Seymour Schulich Gives 40 Canadian Students Largest Ever STEM Scholarships

Screen Shot 2014-08-18 at 1.30.57 PM

Forty young Canadians are heading into their first year of university with a large financial boost, after Schulich Leader Scholarships announced the winners of what will be the largest ever STEM scholarships in Canada.

Created by Canadian business leader and philanthropist Seymour Schulich three years ago, the annual awards program encourages high school graduates in Canada and Israel to embrace STEM disciplines in their future careers.

“We are creating the next generation of technology innovators,” said Schulich. “A scholarship of this size will motivate high school students from across the country to pursue their dream and in the process help to ensure our country’s economic competitiveness.”

This year there were 1,147 Schulich Leader Nominees competing for the 40 awards. To date, the scholarship has impacted 120 students from across Canada by distributing more than $7.6 million to Canadian students.

Two scholarship recipients are selected at each of the 20 participating universities. One undergraduate scholarship, valued at $80,000, is designated for a student pursuing a degree in an engineering program.  The second undergraduate scholarship, valued at $60,000, is awarded to a student pursuing a degree in a non-engineering based science, technology or mathematics program.

The 2014 Schulich Leaders are:

Name

Hometown

University

Area of Study

Emily Pass

Charlottetown, PE

University of Waterloo

Science

Amanda Rampertab

Oakville, ON

University of Waterloo

Engineering

Quinton Lowe

Cambridge, ON

University of Toronto

Engineering

Lukas Weese

Aurora, ON

University of Toronto

Science

Tayyaba Bhatti

Saskatoon, SK

Queen’s University

Science

Elise Hewat

Kaslo, BC

Queen’s University

Engineering

Pooja Srikanth

Milton, ON

McMaster University

Engineering

Marta Skreta

Toronto, ON

McMaster University

Science

Benjamin Congram

Stratford, ON

Western University

Engineering

Mark Krammer

Prince Albert, SK

Western University

Science

Vivian Tsang

Vancouver, BC

University of British Columbia

Science

Cheng Xie

Vancouver, BC

University of British Columbia

Engineering

Simona Bene Watts

Lee Creek, BC

McGill University

Science

Anna Henley

St. John’s, NL

McGill University

Engineering

Clare McGrath

Woodstock, NB

University of Ottawa

Science

Charles Nellis

Sudbury, ON

University of Ottawa

Engineering

Kirtan Dhunnoo

Edmonton, AB

University of Alberta

Engineering

Chelsea Hong

Edmonton, AB

University of Alberta

Science

Janica Echavez

Calgary, AB

University of Calgary

Engineering

Lauren Hebert

De Winton, AB

University of Calgary

Science

Amanda MacLean

Elmsdale, NS

Dalhousie University

Engineering

Alysha Rose

Saanichton, BC

Dalhousie University

Science

Raaj Chatterjee

Surrey, BC

Simon Fraser University

Engineering

Nancy Lum

Burnaby, BC

Simon Fraser University

Science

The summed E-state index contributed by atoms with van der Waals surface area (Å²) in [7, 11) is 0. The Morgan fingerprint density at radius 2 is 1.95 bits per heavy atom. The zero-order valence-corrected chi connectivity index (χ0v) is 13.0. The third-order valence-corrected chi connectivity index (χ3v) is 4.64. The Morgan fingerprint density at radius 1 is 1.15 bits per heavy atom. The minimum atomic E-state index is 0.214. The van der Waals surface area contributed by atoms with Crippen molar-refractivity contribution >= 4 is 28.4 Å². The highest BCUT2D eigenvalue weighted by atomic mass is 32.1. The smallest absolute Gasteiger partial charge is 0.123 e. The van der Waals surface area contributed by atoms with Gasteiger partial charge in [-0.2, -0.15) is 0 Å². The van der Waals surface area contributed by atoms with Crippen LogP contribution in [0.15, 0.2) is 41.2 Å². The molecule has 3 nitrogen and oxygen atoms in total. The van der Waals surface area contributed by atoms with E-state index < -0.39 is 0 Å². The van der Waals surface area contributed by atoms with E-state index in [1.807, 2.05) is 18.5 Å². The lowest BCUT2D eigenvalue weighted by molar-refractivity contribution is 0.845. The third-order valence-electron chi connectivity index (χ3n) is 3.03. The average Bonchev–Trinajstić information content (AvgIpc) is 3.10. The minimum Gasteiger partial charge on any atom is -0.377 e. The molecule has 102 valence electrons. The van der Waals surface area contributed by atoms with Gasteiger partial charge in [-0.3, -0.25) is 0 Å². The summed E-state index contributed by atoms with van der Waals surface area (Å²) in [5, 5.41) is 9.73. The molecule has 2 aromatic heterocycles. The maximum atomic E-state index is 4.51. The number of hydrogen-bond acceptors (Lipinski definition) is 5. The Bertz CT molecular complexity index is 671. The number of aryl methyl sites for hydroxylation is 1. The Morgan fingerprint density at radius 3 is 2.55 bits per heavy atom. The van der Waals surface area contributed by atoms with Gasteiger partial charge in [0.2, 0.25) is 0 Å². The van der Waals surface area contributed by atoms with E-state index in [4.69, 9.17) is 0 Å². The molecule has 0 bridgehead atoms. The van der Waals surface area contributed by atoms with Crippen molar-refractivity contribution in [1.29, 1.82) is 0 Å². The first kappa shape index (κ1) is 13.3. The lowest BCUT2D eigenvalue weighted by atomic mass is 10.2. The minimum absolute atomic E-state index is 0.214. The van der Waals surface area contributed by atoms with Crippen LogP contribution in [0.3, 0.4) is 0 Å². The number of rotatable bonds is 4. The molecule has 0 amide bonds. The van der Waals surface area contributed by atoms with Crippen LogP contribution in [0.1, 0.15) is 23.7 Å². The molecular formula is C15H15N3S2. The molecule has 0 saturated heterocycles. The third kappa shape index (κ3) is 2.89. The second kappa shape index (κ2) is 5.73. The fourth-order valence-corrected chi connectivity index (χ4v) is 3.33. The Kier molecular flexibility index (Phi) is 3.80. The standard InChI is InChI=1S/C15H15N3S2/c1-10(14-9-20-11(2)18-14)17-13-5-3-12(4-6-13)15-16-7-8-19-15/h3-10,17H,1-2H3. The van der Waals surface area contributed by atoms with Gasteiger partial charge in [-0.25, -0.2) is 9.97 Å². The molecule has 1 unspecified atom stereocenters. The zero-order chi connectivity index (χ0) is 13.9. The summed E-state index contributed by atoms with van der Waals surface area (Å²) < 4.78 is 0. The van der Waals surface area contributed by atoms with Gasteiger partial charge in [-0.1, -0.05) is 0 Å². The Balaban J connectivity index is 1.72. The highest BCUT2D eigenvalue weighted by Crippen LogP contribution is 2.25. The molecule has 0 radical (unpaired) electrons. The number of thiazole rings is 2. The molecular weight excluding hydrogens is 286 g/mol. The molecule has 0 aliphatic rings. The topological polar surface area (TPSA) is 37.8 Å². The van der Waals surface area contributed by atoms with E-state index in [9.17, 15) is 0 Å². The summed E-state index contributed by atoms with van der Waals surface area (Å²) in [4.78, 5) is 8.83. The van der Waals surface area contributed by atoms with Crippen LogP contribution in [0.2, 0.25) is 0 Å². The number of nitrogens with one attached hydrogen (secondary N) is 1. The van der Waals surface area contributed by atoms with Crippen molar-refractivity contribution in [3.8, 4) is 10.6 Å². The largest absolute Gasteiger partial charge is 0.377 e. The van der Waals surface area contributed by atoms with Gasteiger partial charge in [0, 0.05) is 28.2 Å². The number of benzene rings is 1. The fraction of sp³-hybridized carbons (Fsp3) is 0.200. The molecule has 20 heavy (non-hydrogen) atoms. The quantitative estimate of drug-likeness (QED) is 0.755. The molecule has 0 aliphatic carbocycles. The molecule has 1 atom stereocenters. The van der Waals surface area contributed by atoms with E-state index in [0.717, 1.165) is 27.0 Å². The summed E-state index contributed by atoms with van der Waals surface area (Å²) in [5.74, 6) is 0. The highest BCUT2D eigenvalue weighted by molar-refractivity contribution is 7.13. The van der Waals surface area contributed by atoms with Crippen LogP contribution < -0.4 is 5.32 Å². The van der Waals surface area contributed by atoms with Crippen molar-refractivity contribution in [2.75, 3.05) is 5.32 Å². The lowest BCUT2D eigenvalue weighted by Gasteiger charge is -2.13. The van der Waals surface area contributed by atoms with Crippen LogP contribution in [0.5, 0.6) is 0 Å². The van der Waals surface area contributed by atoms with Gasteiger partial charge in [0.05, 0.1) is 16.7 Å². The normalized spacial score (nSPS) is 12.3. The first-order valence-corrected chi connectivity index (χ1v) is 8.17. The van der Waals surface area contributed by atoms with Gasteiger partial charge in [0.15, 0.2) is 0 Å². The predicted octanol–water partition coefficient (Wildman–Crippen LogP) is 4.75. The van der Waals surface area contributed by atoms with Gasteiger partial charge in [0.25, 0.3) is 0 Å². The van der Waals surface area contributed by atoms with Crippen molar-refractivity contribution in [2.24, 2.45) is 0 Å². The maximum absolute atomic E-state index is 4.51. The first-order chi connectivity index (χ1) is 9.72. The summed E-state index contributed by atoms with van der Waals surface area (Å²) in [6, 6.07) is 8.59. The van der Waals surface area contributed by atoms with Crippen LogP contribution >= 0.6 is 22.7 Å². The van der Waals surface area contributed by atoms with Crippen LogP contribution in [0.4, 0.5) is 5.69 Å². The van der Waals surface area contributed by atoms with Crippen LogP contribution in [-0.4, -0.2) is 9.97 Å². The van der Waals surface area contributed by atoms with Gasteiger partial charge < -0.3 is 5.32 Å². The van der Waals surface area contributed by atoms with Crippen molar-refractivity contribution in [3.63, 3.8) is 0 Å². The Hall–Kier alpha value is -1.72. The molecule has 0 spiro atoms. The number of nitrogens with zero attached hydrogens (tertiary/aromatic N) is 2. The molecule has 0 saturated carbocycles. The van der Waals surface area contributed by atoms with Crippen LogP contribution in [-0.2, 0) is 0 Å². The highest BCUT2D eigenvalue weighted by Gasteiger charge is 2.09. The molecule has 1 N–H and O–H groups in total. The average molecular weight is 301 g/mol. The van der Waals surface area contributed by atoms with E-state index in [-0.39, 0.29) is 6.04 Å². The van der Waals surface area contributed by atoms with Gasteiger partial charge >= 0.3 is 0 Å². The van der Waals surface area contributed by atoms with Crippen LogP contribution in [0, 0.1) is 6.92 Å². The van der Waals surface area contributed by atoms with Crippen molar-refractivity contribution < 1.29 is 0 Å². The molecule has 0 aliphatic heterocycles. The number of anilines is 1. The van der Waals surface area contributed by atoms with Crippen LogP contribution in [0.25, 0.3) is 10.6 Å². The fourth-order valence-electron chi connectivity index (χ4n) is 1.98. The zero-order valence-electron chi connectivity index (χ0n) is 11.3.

Mohammed Abousaleh

Victoria, BC

University of Victoria

Engineering

Joshua Stimpson

Beaverdell, BC

University of Victoria

Science

Tushita Patel

Mississauga, ON

University of Saskatchewan

Science

Teah Zielinski

Saskatoon, SK

University of Saskatchewan

Engineering

Alexander Czehryn

Winnipeg, MB

University of Manitoba

Engineering

Kailee Rutherford

Holland, MB

University of Manitoba

Science

Sonja Power

Upper Tantallon, NS

University of New Brunswick

Engineering

Shuaijin Wang

Saint John, NB

University of New Brunswick

Science

Betty Seifu

Toronto, ON

York University

Engineering

Sherry Wong

Cambridge, ON

York University

Science

Jennifer Careen

Goulds, NL

Memorial University of Newfoundland

Engineering

Jennifer Tucker

St. Philip’s, NL

Memorial University of Newfoundland

Science

Laurence Poirier-Blanchette

St-Hubert. QC

Université de Montréal

Science

Lucas Ruel

Wickham, QC

École Polytechnique de Montréal

Engineering

Ioana Fugaru

Québec, QC

Laval University

Science

Vincent Rocheleau

Rouyn-Noranda, QC

Laval University

Engineering

Schulich Leader Scholarships accepted applications from every high school, secondary school and Cégep across Canada for candidates that demonstrate at least two of the following attributes: academic excellence, outstanding community, business or entrepreneurial leadership and financial need.

Students can also apply to become nominees to compete for 2015’s competition, starting October 1

The scholarships were created in 2011 by entrepreneur and philanthropist Seymour Schulich. Today, 75 undergraduate scholarships are awarded annually to students pursuing undergraduate studies in the STEM subjects.

A release said that the $100 million endowment fund is “creating the next generation of technology innovators in Canada and Israel.” Schulich Leader Scholarships are fully funded by The Schulich Foundation.  The administration of the program is a function of the Jewish Foundation of UJA Federation of Greater Toronto.